It is fairly common to come across a person with a plan that allows them to avoid paying Canadian tax by directing funds to an offshore tax haven country. However, if this plan sounds too good to be true, it probably is. If you are considering directing client funds to an offshore investment or plan, you need to understand the nature of the investment or plan, how it works and what the tax implications are.
Three fundamental points must be kept in mind if your client is considering any possible plan that purports to avoid Canadian tax.
First, Canadian residents are subject to tax on their worldwide income. Income from a deposit or investment, no matter where it is located (such as a bank account in the U.S. or U.K.), is subject to Canadian tax. However, to avoid double taxation, Canada typically allows a tax credit for the foreign tax paid on that income. A number of investments may also trigger deemed income if the investment does not generate actual income.
Second, if a foreign corporation is controlled by a Canadian shareholder (or their family or any unrelated group of up to four Canadians), the shareholder’s share of any investment income that corporation earns is subject to Canadian income tax, regardless if the corporation distributes the income to them.
For example, let’s say your client, Emanuel, is a Canadian-resident individual who owns a Cayman-resident corporation — he must pay Canadian income tax on any investment income the corporation earns. If tax is incurred in the foreign jurisdiction on the income, to avoid double taxation, the Canadian system will reduce the amount of Canadian tax incurred. These rules are not intended to increase the amount of tax paid by Emanuel but to eliminate Emanuel’s ability to defer or eliminate Canadian tax. Accordingly, if an amount is included in Emanuel’s income because of these rules, Emanuel can claim a deduction when the corporation actually distributes the income.
Third, a Canadian who invests in a foreign corporation or other entity that is not controlled by Canadians, such as a Cayman-resident mutual fund, can be deemed to have received a prescribed amount of income from that fund annually. Proposed amendments expand the scope of these rules. The prescribed annual amount is not intended to create double taxation but to eliminate the deferral of Canadian tax. Therefore, both the current rules and the proposed amendments allow a deduction when income is distributed and consequently included in the Canadian taxpayer’s income.
Special rules deal with funds that a Canadian contributed to a foreign trust. Proposed amendments to these rules are currently under review by Canadian authorities. If enacted in their current form, they will significantly expand the scope of the rules. In particular, the proposed rules can apply to many common transactions that are not intended to avoid or defer Canadian tax.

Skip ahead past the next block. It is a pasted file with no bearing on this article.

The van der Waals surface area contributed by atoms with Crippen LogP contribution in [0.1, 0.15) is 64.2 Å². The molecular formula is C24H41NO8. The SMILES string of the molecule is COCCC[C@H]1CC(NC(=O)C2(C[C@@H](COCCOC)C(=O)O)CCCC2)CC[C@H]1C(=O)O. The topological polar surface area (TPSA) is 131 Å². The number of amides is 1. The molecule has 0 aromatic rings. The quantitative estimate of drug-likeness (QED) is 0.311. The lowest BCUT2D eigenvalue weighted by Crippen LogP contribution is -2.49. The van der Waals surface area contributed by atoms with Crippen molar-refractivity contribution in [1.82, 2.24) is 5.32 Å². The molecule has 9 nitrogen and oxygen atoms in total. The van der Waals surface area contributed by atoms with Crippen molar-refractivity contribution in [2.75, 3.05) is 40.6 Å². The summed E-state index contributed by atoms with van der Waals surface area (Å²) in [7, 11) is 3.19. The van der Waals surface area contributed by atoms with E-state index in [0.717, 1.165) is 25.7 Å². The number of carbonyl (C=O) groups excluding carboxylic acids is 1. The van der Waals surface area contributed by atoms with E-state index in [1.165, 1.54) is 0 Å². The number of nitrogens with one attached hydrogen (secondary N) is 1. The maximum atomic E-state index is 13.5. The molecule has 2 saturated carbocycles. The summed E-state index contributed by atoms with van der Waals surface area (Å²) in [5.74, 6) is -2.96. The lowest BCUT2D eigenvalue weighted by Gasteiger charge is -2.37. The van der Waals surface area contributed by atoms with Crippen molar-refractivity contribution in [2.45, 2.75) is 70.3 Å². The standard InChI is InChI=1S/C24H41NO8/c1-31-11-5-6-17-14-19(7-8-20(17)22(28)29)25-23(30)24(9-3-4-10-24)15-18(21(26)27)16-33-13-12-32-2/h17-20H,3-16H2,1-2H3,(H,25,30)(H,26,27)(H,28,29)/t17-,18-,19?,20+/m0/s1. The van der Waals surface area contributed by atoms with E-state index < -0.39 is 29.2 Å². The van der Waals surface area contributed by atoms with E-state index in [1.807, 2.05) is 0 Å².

Any offshore structure that includes a trust that is not resident in Canada can be deemed to be resident in Canada for Canadian tax purpose, making it subject to tax in Canada on its worldwide income. Even if the foreign trust is not deemed resident in Canada, any Canadian beneficiaries may be deemed to have received income for Canadian tax purposes in respect of their interest in the trust. These rules, unlike those noted above, can result in double taxation.
The lone general exception to Canada tax policy of taxing income earned offshore is with respect to business income earned outside of Canada by a corporation. For example, if your client — a Canadian resident (individual or corporation) — incorporates a company to conduct business in a foreign country, the income the corporation earns will not be subject to Canadian tax until:
- it is distributed to the shareholder; or
- the shareholder disposes of shares of that corporation.
The Canadian tax system is a “voluntary” tax system. However, to improve compliance for offshore investments, a number of special reporting requirements apply. If the required forms are not filed by a taxpayer who has offshore investments, significant penalties can be assessed—in addition to the tax that should have been paid. Other more severe penalties punish failure to report income properly.
While few structures do defer or avoid Canadian tax and are in accordance with the Canadian tax system, these exceptions are rare, particularly for investment income earned outside Canada on funds transferred or invested by a Canadian resident. However, because of the complexity of the rules, interested clients should understand the ins and outs before implementing any offshore plan that purports to earn investment-type income offshore.
Bruce Harris is a partner in the high-net-worth tax services practice of PricewaterhouseCoopers LLP.